Jen’s hen party is going to be out of control…
She’s rented a luxury getaway on its own private island. The helicopter won’t be back for seventy-two hours. They are alone. They think.
As well as Jen, there’s the pop diva and the estranged ex-bandmate, the tennis pro and the fashion guru, the embittered ex-sister-in-law and the mouthy future sister-in-law.
It’s a combustible cocktail, one that takes little time to ignite, and in the midst of the drunken chaos, one of them disappears. Then a message tells them that unless someone confesses her terrible secret to the others, their missing friend will be killed.
Problem is, everybody has a secret. And nobody wants to tell.
I realise I’m somewhat of an outlier on this one, but having never read Chris Brookmyre before I was really excited by the buzz that the announcement of the Cliff House received between members of The Pigeonhole online book club, and so was very much looking forward to reading it.
The premise is solid, a locked room mystery scenario that’s grown in popularity in recent years where the protagonists are locked in by location, and nature, in a desolate landscape rather than within a set of four walls. A group of women, ostensibly ‘friends’, head off to a remote Scottish island to have some fun and downtime on a hen do. Jen the bride-to-be is a second time hen after she was widowed some years ago, and I liked the idea of her friends being closer to middle age than their teens as it seemed to lend the story a more unique edge than other books I have read with a similar theme.
We were introduced to a lot of characters right from the off and I found it a bit tricky to keep on top of who everyone was and what all of their relationships to each other and personal circumstances were. I thought I might need to crack out a notepad at one point. Once I got my head around the vast cast list the headcount started to go down and with suspicion falling on each of the guests, I started to realise that none of the characters seemed very nice. They all had murderous, criminal or negligent secrets in their past and when they started to come to light I liked them even less. I felt it unlikely that that group of women would have agreed to be together for the event in the first place, they mostly just really disliked each other (with good reason it turns out). As the book progressed, there were regular cliffhangers mostly followed by smaller reveals along the way. Some of the ‘twists’ felt really obvious – perhaps purposefully, there were a few clever red herrings thrown in, and even one or two moments when I really wasn’t expecting *that* to happen, but I did feel that the bigger, more explosive reveals were not the surprise I had hoped for. In the last 20% as we headed towards the resolution things started to get way too far fetched for me, and I know other reviewers will say you have to suspend disbelief in this genre, and “c’mon, it’s fiction after all” but it was just too much for me for it to feel believable.
In all honesty I do wonder if some of the reviewers are such fans of the author that they are seeing this novel through far rosier tinted specs than I was wearing. I think if this book had been marketed as a debut novel by a new author then the ratings wouldn’t be as high as they are and unfortunately, I was left feeling a little underwhelmed. I’m not sure if it was the hype (I hate that hype often leads to unfair, ‘too-high’ expectations and so, in turn, a higher risk of disappointment). Obviously this is only my personal opinion and it may be that reading in daily staves with the Pigeonhole didn’t suit this book for me whereas it did others. It reminded me of Down to the Water and The Guest List, neither of which I was very fond of because I didn’t like the characters enough (or even dislike them enough for that matter) to really care what happened to them.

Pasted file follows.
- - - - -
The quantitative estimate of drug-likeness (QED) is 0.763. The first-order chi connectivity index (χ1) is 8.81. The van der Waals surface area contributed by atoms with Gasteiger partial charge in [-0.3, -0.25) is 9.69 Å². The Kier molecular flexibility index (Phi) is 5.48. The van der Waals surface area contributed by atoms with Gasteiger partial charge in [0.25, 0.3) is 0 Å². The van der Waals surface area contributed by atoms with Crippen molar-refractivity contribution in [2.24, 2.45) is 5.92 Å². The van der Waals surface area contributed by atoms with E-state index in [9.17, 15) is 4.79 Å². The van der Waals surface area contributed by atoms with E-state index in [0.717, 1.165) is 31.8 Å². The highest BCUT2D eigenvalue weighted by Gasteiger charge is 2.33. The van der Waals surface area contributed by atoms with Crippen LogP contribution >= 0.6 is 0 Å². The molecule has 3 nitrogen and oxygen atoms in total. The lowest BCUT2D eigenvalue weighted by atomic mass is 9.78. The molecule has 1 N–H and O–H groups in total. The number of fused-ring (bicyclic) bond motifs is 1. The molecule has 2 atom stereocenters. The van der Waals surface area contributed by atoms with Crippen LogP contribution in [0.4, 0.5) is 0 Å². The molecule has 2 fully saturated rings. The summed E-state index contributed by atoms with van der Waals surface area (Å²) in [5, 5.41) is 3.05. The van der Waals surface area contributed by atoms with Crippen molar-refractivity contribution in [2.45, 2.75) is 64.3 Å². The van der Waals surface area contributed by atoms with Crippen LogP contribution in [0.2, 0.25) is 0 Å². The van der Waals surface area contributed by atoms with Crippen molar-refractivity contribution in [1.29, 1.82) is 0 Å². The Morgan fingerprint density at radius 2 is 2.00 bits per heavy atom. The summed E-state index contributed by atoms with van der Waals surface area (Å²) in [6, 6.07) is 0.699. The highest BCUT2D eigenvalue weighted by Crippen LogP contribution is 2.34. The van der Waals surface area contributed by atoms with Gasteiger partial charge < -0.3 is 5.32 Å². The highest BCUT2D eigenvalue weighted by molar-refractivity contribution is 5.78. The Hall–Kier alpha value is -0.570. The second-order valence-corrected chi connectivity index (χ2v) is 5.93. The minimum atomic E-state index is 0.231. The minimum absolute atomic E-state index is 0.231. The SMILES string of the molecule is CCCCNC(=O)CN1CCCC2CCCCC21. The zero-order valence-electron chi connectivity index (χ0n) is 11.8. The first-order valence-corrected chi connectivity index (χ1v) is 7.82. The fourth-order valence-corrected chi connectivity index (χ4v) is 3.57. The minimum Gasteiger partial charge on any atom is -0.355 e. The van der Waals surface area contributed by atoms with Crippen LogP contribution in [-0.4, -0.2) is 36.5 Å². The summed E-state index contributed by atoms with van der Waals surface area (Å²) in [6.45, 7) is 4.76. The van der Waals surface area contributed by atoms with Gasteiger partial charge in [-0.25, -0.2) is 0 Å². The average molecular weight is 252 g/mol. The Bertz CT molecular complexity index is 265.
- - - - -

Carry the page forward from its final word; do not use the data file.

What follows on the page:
The author is obviously skilled with words; the characters are well drawn out and the dynamics between them were cleverly addressed to leave you unsure about who was telling the truth and who was hiding more than they were telling. The writing itself was descriptive and drew the bleak and frightening landscape very well, and the dialogue was excellent with some fantastic, acerbic wit and several colloquialisms that had me rushing to google. One line in particular delivered right near the end of the book almost made me laugh out loud it was so unexpected, but unfortunately for me, it was one of the the only thing in the plot that was.
So unfortunately, not a great first experience with the author for me but I will be looking up some of his earlier novels as he is obviously a talented writer and it may just be that this one was just not the one for me.
Published July 28th by Little Brown
About the Author: Chris Brookmyre
Chris Brookmyre was a journalist before becoming a full-time novelist with the publication of his award-winning debut Quite Ugly One Morning, which established him as one of Britain’s leading crime authors. His novels have sold more than two million copies in the UK alone, and Black Widow won both the McIlvanney Prize and the Theakston’s Old Peculier Crime Novel of the Year award.